TIG welding, also known as Gas Tungsten Arc Welding (GTAW) or Tungsten Inert Gas Welding is used most commonly in weld applications where precision weld deposits and high quality bead appearances are required.
In TIG welding, an electric arc is created between the weld metal and a non-consumable Tungsten electrode. This differs from MIG welding, where the wire electrode is consumable. Like MIG welding, the weld pool is shielded from atmospheric contamination by inert shielding gases. Pure Argon, Helium and CO2 or some combination of the three are often used. The gas is fed through a TIG torch and surrounds the weld pool to keep it free of contaminants. Sometimes, a filler metal, called a TIG rod, is inserted into the arc to facilitate the welding process.
When To Use TIG Welding Processes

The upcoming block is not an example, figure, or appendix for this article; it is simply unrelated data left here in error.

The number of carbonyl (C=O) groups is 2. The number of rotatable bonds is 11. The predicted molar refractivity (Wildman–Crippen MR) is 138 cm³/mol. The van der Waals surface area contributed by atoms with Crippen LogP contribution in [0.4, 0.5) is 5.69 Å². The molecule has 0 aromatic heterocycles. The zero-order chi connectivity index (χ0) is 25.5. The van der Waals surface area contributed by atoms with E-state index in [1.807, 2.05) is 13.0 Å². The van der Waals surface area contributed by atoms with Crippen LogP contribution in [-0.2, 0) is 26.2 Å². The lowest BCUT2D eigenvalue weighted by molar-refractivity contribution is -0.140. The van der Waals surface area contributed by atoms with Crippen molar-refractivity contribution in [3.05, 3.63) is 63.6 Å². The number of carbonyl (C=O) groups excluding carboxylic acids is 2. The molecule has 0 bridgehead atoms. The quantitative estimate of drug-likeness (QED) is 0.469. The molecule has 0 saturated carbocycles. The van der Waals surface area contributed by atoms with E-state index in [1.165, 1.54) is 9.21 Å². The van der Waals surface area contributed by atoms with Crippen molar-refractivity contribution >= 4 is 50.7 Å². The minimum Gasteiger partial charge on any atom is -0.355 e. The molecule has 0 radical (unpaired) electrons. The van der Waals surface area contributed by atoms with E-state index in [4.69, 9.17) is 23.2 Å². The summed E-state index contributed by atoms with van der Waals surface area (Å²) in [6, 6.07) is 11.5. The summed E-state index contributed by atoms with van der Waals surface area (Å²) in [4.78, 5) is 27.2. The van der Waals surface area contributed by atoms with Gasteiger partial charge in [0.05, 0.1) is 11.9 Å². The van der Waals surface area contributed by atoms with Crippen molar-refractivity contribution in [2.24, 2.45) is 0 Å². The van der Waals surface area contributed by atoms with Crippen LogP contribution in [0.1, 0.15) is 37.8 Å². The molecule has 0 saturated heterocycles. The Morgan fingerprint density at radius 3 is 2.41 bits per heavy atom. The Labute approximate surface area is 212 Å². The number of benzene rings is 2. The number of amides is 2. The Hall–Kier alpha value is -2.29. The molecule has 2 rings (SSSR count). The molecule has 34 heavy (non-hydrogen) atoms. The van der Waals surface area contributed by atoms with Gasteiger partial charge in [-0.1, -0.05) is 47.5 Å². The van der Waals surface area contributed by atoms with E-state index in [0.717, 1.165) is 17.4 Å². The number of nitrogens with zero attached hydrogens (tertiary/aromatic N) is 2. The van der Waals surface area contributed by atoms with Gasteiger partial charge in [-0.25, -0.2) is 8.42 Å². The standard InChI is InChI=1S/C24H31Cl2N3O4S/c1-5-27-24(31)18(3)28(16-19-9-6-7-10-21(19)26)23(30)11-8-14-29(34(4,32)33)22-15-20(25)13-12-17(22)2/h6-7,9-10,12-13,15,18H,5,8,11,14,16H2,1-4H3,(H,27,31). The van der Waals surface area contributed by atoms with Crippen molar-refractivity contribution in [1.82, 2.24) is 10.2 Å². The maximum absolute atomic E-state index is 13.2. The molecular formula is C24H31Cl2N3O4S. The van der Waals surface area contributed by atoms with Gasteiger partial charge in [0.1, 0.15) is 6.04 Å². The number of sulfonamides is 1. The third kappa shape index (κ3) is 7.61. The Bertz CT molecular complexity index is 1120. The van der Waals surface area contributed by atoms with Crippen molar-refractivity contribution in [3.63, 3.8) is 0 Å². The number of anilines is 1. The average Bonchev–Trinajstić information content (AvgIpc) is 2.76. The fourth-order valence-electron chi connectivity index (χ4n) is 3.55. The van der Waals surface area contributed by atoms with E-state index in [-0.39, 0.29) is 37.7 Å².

TIG welding is most often used to weld metals like stainless steel, aluminum, magnesium, and copper alloys, particularly if they are thin sections. TIG welders have better control over the arc and the process than other methods of welding allow, which makes for stronger, higher quality welds. To get started with TIG welding, you’ll need: a welding torch, a non-consumable tungsten electrode, a constant-current welding power supply, and your shielding gas.
Advantages And Limitations Of TIG Welding
Although TIG welding produces impressive results when in the right hands – it is difficult to master. The process is more complex than other methods of welding and has slow deposition rates, as a result, it takes longer to complete the weld, making the entire process slower than other methods.
The trade-offs for this required level of precision and skill are many, however. TIG welding allows welders to control all of the welding variables with total precision. That means low distortion rates, superior weld quality, and minimal spatter. Welds can be made with or without filler material, which can help you save on costs.
TIG Welding Supplies At Josef Gas